Clippers Fans React to Donald Sterling's Lifetime Ban Before Game 5 at Staples

Josh Martin@@JoshMartinNBANBA Lead WriterApril 30, 2014

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LOS ANGELES—Being a Los Angeles Clippers fan has never been a simple or easy proposition. Tuesday was certainly no exception.

Fans and protesters alike showed up to the Staples Center ahead of the Clippers' Game 5 showdown with the Golden State Warriors—L.A.'s first home game since TMZ and Deadspin published audio of longtime team owner Donald Sterling making racist remarks to ex-girlfriend V. Stiviano. Hours earlier, NBA commissioner Adam Silver slapped Sterling with a lifetime ban and a $2.5 million fine in addition to urging the league's 29 other owners to vote in favor of stripping Sterling of the franchise he's controlled since 1981.

Those segments of Clipper Nation who attended the game were largely unified in their support for the commissioner's stern ruling and in their opposition to Sterling's views. Few of those who came were shocked to hear about Sterling's latest transgression given his well-established track record of questionable practices and reprehensible views, though that didn't make his comments any less despicable in their minds.

If there was any surprise to be had among Clipper Nation, it was in Silver's swift administration of stiff punishment.

"I thought, at most, he'd get a year or two ban," said Sergio Vasquez, a current season ticket-holder. "When the new commissioner brought the hammer, I was happily surprised. I was thinking about turning my season tickets in. I'm glad it happened. I think it's about time."

Garcia wasn't the only one who received the situation optimistically.

"At the beginning, we were extremely upset," said Ivan Tonoko, who came with his sons, Chris and Travis. "But now, in retrospect, I'm actually glad that those comments were made because it exposes the prejudices that we have to deal with in today's society."

Like so many of those who came to downtown L.A. for Game 5, the Tonokos deliberated over whether or not to come and, if so, how to show their support. Some wore their Clippers colors as they normally would have. Others dressed in all black.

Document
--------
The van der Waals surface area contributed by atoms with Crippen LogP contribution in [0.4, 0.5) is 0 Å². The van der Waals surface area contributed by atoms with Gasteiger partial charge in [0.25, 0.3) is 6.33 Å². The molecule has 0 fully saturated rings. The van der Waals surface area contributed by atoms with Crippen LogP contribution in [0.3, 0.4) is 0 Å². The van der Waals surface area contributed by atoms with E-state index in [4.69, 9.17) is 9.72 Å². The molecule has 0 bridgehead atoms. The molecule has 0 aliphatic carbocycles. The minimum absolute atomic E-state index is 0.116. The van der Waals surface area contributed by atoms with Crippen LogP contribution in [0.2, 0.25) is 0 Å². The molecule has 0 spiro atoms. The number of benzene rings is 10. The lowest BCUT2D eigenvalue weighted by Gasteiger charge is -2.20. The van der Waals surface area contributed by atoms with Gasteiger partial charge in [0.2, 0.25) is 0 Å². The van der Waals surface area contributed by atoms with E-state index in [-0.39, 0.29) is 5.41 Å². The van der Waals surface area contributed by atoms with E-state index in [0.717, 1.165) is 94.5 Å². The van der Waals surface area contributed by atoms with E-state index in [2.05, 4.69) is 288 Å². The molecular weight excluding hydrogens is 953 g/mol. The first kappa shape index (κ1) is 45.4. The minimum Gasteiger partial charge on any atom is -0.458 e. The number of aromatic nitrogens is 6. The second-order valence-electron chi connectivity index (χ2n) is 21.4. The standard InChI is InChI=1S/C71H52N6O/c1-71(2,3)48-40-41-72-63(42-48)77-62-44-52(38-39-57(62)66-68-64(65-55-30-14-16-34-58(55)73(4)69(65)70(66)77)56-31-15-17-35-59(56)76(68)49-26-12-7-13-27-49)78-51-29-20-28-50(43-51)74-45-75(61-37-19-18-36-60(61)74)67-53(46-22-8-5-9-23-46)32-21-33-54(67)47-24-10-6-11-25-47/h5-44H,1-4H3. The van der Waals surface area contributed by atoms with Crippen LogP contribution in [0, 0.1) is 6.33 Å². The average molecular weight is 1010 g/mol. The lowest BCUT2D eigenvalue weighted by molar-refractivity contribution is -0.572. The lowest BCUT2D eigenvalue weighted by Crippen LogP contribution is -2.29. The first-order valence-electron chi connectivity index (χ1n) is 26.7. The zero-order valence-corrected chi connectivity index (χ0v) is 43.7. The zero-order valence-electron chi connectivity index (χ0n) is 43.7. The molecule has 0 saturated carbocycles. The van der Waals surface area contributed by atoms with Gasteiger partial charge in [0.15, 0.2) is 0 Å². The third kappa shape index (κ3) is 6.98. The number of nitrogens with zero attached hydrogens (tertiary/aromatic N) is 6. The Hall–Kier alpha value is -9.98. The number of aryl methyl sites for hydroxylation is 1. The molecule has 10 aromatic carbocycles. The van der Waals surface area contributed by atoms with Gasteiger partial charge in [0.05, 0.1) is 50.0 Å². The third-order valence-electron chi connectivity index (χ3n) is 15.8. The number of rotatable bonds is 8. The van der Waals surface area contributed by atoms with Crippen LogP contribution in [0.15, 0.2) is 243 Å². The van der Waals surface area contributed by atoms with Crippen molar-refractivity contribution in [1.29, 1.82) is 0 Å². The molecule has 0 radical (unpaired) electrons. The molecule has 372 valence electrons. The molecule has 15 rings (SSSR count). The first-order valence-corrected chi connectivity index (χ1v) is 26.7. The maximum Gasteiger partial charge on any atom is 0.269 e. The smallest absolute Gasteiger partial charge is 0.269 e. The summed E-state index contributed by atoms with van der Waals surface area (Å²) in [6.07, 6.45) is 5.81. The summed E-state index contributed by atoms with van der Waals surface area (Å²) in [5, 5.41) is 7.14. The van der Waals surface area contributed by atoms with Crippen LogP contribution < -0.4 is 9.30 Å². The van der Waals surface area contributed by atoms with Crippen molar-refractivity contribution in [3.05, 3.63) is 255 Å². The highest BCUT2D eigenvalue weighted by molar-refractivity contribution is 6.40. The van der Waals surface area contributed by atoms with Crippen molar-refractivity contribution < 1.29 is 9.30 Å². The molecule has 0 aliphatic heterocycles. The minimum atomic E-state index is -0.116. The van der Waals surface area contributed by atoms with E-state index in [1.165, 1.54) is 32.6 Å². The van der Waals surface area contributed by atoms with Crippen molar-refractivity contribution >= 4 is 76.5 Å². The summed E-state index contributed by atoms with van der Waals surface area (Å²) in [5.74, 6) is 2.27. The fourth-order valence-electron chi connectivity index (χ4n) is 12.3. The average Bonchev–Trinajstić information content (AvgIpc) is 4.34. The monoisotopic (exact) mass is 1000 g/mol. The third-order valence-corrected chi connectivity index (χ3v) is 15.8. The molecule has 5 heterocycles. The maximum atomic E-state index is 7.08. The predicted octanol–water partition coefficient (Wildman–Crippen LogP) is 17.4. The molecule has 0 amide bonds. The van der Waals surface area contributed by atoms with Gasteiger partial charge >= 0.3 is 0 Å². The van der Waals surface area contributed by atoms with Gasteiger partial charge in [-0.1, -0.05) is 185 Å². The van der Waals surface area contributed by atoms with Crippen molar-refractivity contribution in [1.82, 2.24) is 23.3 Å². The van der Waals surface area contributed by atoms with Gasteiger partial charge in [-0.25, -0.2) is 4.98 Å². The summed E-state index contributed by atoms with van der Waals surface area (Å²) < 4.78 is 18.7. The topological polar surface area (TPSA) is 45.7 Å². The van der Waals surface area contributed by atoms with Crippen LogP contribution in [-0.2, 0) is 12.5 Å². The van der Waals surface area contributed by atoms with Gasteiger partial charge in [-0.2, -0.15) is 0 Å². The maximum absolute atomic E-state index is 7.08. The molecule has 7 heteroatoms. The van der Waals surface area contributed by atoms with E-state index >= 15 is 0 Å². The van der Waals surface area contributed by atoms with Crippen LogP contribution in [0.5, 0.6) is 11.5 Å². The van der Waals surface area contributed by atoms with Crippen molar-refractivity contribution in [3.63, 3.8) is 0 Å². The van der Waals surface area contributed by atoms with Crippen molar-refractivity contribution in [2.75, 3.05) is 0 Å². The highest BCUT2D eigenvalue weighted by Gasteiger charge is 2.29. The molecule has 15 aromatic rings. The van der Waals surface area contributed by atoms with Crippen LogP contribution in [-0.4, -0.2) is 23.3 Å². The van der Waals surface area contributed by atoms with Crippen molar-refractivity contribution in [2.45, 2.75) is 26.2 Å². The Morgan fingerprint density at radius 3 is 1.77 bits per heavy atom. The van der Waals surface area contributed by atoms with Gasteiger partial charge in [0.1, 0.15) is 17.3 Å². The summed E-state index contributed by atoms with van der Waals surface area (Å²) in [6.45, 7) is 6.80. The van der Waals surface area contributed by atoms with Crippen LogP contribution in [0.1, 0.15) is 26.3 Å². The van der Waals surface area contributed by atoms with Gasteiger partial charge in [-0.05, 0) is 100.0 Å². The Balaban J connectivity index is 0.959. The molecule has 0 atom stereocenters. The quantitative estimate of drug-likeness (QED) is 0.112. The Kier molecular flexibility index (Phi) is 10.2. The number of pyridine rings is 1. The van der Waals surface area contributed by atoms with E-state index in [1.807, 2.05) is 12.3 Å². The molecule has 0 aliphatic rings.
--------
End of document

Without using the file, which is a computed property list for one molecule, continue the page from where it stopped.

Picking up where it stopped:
Leo Ryan simply chose to turn his Blake Griffin Jersey inside-out. "I haven't spent money on the Clippers in years since I heard that he's a racist slumlord and that's part of who he is," said Ryan, a San Diego native who had season tickets until 2006. "He's been a sick man for a long time. As a Mexican-American, I can't stand for that. I can't support that. I didn't spend a dime on them."

Most who did spend their money, though, did so in support of the players, without any pronouncements in favor of Sterling.

"No, not at all," said Jake Grossman when asked if Sterling's remarks caused him to reconsider his attendance. "Actually, it was just the opposite. I wanted to come and support the Clippers. Even if there was a boycott, maybe I would've been the only one in the stands."

Luckily for the Clippers, Grossman and his son, Jason, weren't the only ones who came. But the feeling around the Staples Center and L.A. Live hardly resembled that which would normally accompany such a pivotal playoff game. 

"This is a completely different atmosphere, said Miguel Garcia. "It almost doesn't feel like a playoff game."

Not that the fans didn't do what they could to change that. The Clippers faithful greeted their team with a standing ovation as they took the court for pre-game warmups.

Perhaps the demonstrations around the arena had something to do with the unusual tenor. The National Action Network drew a crowd of protesters, fans and curious media members alike in front of the L.A. Convention Center before the game. Representatives from Famous Stars and Straps, a clothing company founded by Blink-182 drummer Travis Barker, passed out T-shirts imploring the Clippers to "Clip Him"—him being Sterling, of course—from a parking lot on Figueroa Street.

In the eyes of Clippers fans, the crisis Sterling caused may well be an opportunity for bigger and better things in the future of the team and the city.

"Now it's time to heal, turn over a new leaf and move forward," added Garcia. "Hopefully, we can do that and have a long run in the playoffs. The city and the fans deserve it."

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